Marc Chagall, ‘Paris L' Opera Le Plafond, Romeo and Juliet at Place de la Concorde and Arc de Triomphe’, 1965, Alpha 137 Gallery
Marc Chagall, ‘Paris L' Opera Le Plafond, Romeo and Juliet at Place de la Concorde and Arc de Triomphe’, 1965, Alpha 137 Gallery
Marc Chagall, ‘Paris L' Opera Le Plafond, Romeo and Juliet at Place de la Concorde and Arc de Triomphe’, 1965, Alpha 137 Gallery
Marc Chagall, ‘Paris L' Opera Le Plafond, Romeo and Juliet at Place de la Concorde and Arc de Triomphe’, 1965, Alpha 137 Gallery

Rare original land highly desirable ithograph, printed by prestigious Mourlot and published by Chagall in collaboration with Sorlier. Limited edition of only 5000. Unsigned and unframed.

Publisher: Published by CH. Sorlier; printed by Mourlot, Paris, France and Commissioned by the Government of France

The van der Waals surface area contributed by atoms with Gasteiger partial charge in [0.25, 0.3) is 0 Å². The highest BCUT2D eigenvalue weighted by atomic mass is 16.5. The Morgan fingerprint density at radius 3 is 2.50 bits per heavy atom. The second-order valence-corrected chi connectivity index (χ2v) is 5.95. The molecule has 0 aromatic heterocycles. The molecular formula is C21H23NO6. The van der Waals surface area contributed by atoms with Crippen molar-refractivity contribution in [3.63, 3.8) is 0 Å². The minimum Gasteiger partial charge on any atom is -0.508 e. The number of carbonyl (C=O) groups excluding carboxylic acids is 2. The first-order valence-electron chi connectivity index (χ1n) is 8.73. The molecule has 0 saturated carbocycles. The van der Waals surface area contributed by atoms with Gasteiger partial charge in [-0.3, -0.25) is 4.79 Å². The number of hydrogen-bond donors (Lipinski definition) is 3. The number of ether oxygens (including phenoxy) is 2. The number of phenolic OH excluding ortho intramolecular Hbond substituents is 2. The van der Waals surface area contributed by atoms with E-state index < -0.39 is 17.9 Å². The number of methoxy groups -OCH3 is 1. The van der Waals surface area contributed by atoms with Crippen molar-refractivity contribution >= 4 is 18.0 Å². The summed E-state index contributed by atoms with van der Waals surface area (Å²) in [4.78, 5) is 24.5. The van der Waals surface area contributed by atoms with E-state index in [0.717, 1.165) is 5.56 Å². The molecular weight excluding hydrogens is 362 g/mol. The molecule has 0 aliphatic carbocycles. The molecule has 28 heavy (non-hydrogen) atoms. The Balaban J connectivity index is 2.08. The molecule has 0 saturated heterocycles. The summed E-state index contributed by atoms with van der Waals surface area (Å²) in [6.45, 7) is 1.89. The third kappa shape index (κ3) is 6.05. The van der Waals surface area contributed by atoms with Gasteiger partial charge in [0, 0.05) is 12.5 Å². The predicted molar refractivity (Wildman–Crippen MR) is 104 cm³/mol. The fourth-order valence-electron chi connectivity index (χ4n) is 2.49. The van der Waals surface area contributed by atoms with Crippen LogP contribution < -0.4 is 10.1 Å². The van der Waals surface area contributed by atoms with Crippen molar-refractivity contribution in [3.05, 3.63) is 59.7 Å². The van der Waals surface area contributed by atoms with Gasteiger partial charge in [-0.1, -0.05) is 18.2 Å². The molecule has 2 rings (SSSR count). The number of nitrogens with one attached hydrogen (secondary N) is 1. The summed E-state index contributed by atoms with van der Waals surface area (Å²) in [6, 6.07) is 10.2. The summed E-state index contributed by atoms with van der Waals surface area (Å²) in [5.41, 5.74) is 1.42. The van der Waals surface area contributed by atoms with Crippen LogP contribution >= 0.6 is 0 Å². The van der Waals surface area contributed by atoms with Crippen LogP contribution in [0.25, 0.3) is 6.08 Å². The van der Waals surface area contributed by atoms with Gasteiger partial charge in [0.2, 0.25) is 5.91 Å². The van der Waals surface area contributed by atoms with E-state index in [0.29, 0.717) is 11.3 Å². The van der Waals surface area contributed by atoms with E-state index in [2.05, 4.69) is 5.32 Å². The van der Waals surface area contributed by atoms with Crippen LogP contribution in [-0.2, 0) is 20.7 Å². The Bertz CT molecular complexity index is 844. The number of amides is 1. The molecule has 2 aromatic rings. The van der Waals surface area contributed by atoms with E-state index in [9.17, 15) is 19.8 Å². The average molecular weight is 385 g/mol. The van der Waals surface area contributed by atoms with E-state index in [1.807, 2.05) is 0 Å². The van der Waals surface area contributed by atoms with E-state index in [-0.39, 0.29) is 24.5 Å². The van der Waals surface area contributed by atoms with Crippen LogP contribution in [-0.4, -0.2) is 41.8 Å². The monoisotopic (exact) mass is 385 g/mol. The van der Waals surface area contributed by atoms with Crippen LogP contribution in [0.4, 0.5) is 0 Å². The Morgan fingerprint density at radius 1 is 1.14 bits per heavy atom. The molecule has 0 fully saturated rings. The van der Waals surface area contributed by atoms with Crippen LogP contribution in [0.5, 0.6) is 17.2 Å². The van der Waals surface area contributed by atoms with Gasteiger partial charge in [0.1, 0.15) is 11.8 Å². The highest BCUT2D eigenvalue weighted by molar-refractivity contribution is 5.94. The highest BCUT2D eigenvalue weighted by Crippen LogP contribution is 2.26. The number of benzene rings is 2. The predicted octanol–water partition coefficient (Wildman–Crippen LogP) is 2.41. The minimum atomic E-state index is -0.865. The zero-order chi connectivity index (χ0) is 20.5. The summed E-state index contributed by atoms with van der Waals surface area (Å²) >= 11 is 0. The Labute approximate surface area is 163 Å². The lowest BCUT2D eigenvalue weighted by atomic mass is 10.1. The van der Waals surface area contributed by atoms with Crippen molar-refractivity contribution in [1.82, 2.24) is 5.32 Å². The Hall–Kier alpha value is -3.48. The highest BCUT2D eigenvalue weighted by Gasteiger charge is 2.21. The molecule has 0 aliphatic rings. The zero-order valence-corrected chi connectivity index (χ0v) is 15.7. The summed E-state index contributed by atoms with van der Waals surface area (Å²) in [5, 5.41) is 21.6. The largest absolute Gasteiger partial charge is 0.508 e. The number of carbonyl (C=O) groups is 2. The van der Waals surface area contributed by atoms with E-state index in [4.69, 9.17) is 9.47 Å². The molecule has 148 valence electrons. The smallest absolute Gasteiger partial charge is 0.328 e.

About Marc Chagall

Honored for his distinct style and pioneering role among Jewish artists, Marc Chagall painted dream-like subjects rooted in personal history and Eastern European folklore. He worked in several mediums, including painting, printmaking, and book illustration, and his stained glass windows can be seen in New York, France, and Jerusalem. Chagall arrived in Paris in 1910 and began experimenting with Cubism, befriending painters Robert Delaunay and Fernand Léger. Chagall’s style has been described as a hybrid of Cubism, Fauvism, and Symbolism, and his supernatural subjects are thought to have significantly influenced the Surrealists. Though he actively engaged in the Parisian artistic community, art for Chagall was first and foremost a means of personal expression. He preferred to be considered separately from other artists, his imagery and allegory uniquely his own.

Russian-French, 1887-1985, Vitebsk, Belarus